My friend and former colleague Naureen Chowdhury Fink has a fine brief on militancy and radicalisation in Bangladesh in the most recent Asian Conflicts Report (pdf). The situation in Bangladesh may be overshadowed by more dramatic developments elsewhere in the region, but it’s worth a look given the importance of preventing an escalation in militancy in another corner of South Asia as well as the potential for developing new approaches based on some positive aspects of the Bengali experience.
One of the key points of the brief is the need to consider militancy and radicalisation within the context of governance and development as well as security. (Interestingly, Naureen notes that this should be done at least at the decision-making level, if not necessarily in the public sphere; I’d like to hear more about this distinction.) With respect to the importance of the governance sector, two issues in Bangladesh stand out – not just because of their local salience, but because they tend to hold true in other countries where militancy and radicalisation are a problem:
1. The Normalisation of Political Violence
Naureen writes, ‘The highly partisan and confrontational nature of politics in Bangladesh has created an enabling environment for the emergence of militant groups by normalizing the use of violence to express political disagreement and promoting a culture of impunity’. This reminds us that in tracing the evolution of militant groups, a focus on group dynamics and behaviour should not be divorced from analysis of the broader political and normative culture in which it operates.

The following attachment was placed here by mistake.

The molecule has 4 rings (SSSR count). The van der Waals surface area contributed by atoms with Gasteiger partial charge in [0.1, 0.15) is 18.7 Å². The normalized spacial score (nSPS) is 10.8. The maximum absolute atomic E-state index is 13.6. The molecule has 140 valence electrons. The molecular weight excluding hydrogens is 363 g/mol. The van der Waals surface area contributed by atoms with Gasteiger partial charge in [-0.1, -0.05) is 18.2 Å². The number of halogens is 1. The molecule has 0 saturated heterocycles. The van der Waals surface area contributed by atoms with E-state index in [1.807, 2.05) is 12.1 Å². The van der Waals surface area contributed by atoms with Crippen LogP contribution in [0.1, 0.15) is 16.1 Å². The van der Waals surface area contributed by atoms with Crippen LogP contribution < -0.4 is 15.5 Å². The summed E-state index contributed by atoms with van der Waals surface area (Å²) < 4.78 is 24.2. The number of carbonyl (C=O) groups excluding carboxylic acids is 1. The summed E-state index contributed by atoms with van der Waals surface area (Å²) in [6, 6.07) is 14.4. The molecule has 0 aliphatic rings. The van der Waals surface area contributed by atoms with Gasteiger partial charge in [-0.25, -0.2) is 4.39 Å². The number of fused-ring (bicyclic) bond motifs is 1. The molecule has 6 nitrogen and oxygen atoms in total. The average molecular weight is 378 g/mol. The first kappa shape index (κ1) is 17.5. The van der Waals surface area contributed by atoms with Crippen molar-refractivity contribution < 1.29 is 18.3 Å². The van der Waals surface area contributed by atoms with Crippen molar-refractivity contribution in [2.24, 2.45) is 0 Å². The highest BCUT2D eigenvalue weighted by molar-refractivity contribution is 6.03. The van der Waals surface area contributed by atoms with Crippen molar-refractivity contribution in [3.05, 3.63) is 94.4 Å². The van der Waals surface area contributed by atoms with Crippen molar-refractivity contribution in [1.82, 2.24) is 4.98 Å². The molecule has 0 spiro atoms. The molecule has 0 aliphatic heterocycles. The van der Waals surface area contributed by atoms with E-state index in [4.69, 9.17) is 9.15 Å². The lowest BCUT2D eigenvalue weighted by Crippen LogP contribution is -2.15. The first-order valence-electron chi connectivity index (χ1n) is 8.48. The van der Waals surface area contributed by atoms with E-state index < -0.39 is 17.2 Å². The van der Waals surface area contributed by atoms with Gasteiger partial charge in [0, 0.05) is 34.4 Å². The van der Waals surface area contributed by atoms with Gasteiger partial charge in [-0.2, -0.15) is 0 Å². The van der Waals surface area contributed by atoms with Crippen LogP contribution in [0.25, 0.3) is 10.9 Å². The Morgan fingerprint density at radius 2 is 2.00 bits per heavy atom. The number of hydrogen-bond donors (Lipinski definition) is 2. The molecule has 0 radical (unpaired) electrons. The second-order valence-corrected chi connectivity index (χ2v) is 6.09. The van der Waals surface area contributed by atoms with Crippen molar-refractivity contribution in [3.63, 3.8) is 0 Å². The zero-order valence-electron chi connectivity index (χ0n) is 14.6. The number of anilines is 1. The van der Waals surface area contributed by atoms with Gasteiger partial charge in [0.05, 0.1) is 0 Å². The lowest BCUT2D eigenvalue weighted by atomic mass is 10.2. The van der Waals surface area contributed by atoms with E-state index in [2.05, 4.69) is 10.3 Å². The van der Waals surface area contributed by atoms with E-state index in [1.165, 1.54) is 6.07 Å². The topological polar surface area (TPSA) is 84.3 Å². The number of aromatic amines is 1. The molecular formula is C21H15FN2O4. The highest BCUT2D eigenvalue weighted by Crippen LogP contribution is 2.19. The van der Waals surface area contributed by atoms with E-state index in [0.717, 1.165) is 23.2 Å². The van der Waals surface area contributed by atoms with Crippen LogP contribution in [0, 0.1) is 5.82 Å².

2. Corruption Facilitates Militancy
Wow, this sounds familiar: ‘Nonetheless, in developing a reputation for integrity in office and a network of social services for the rural poor, Jamaat, or more militant groups outside the political system, can pose a significant challenge to secular governments branded as corrupt, self-serving and unable to provide for citizens’ basic needs in Bangladesh’. This dynamic is a fairly common one that nevertheless remains poorly addressed within both analytical and political spheres. It’s one reason I’m happy to see the publication by Brookings of Corruption, Global Security and World Order (which has not yet arrived in my mailbox, but for which I have high hopes given the list of contributors).
At any rate, Bangladesh serves as a very interesting case study for many of the issues discussed in this blog and I recommend Naureen’s brief as a starting point for anyone unfamiliar with the country. This issue of ACR also has briefs on Maoist violence in India and Thailand’s Islamist insurgency that are worth a look.